7 Mistakes LDS Parents Make and How to Avoid Them

Daughter looking a phone and ignoring her mother


Since parents have the primary responsibility for teaching their sons and daughters the gospel of Jesus Christ, raising the bar for our future missionaries means raising the bar for parents as well!

Over the years as a family counselor, priesthood leader, and parent, I have noticed several key mistakes that many contemporary parents consistently make. If we want to drastically improve the effectiveness of our missionary force and help our children be better prepared for the real world of “adulthood,” we must be willing to learn from these mistakes and make course corrections. Here are seven common parenting mistakes—and how to fix them.

1. Not teaching your children how to work effectively.

Even though most parents understand how important the concept of “work” is, very few parents today are willing to teach their children how to work. Ask any mission president and they will tell you: The most successful missionaries are those who have learned how to work. Most parents understand that if their children are going to become successful adults, a strong work ethic is vital to their future achievements.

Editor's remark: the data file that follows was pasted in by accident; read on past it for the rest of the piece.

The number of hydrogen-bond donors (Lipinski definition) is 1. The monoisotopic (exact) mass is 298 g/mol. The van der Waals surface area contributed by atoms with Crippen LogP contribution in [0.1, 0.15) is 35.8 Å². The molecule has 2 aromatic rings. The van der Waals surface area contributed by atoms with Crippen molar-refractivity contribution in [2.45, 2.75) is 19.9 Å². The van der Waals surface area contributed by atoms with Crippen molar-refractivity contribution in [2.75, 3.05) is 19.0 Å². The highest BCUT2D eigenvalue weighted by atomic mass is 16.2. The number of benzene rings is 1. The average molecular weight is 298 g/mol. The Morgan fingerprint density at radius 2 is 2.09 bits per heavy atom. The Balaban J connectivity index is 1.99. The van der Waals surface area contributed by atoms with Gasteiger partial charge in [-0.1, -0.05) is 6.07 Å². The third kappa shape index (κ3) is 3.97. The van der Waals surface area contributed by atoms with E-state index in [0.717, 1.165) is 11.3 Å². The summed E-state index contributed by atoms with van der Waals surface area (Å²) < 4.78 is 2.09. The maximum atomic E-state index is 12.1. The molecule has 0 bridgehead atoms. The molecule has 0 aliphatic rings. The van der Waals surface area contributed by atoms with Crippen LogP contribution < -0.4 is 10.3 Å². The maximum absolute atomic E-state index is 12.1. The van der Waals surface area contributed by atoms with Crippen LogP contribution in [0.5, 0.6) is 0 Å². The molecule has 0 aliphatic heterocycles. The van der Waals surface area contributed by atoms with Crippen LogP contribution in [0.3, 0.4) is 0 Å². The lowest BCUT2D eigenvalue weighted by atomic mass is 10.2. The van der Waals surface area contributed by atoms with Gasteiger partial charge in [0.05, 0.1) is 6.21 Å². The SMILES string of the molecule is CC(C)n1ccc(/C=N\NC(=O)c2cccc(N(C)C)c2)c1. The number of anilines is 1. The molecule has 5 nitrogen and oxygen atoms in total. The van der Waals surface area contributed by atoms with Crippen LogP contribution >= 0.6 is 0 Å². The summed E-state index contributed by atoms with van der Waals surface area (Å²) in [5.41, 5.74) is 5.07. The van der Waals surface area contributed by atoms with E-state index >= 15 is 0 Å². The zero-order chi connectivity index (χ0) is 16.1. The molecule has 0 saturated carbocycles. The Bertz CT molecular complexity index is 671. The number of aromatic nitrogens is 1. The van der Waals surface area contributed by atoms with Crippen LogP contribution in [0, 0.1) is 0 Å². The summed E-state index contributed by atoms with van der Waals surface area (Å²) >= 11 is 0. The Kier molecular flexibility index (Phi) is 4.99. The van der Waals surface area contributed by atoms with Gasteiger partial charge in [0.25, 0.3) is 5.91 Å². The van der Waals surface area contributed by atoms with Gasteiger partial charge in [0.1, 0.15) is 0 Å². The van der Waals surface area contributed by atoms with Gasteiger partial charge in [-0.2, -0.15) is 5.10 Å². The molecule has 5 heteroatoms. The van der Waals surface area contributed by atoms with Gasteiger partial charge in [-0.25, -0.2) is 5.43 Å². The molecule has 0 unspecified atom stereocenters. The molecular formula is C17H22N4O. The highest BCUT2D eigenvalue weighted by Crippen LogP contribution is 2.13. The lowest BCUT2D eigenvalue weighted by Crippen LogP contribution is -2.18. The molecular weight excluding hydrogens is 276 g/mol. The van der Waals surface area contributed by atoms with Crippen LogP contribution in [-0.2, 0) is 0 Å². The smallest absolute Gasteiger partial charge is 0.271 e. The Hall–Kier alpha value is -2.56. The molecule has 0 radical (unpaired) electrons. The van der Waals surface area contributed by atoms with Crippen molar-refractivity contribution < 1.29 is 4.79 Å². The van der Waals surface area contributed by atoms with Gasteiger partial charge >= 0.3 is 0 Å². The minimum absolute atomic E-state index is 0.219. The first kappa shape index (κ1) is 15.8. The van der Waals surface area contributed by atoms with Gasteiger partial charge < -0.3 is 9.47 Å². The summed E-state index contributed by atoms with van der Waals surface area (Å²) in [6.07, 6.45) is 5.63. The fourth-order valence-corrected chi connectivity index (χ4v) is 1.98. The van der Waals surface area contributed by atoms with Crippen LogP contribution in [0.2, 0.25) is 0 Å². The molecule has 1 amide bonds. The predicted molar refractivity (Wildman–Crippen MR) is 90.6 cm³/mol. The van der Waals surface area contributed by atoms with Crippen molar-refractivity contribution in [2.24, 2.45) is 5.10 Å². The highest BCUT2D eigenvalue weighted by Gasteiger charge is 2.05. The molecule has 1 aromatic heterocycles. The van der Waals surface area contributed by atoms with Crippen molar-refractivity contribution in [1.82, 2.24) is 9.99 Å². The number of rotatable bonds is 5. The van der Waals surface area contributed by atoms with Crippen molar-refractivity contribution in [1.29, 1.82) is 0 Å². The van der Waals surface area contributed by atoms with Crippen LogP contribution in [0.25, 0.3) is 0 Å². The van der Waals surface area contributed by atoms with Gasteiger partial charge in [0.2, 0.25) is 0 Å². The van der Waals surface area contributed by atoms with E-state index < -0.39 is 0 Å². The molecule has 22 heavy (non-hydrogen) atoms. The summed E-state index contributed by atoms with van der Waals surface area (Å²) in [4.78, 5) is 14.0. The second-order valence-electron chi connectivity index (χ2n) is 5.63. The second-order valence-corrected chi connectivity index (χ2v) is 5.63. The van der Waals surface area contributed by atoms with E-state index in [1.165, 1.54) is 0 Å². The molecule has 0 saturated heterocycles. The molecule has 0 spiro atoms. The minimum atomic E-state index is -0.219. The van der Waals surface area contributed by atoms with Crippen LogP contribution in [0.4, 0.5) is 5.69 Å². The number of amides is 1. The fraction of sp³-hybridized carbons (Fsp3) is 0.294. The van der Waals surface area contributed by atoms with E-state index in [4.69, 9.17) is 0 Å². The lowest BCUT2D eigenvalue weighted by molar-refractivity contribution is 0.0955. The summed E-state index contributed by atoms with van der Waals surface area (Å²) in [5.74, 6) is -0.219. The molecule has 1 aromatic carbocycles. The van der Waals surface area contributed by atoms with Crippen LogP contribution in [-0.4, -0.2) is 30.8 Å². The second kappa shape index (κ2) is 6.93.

Solution: Parents should spend time working beside their children. Make work fun. Wonderful family discussions and memories can be made as families weed flower beds together, paint rooms, and clean their homes. Children should have chores to do each day, and when they become older, they should secure summer and part-time jobs.

3. Protecting children from anything they don’t want to do, or anything that is hard, uncomfortable, or inconvenient.

Too many parents are overly concerned with coddling and protecting their children, instead of preparing them for the “cold, cruel world.” Consequently, children have been robbed of developing strength, fortitude, and resilience. For children to grow, develop, and mature, they must experience life’s demands and challenges—firsthand.

Solution: Encourage your children to do hard and difficult things. Help them understand that real self-worth and confidence comes from engaging in things that are difficult—not easy. Children can take challenging classes and come up with their own solutions. Parents should do hard and difficult things with their children, such as running races, hiking, swimming, and other physically demanding activities. Teach your children not to quit.

Read the rest at LDS Living.

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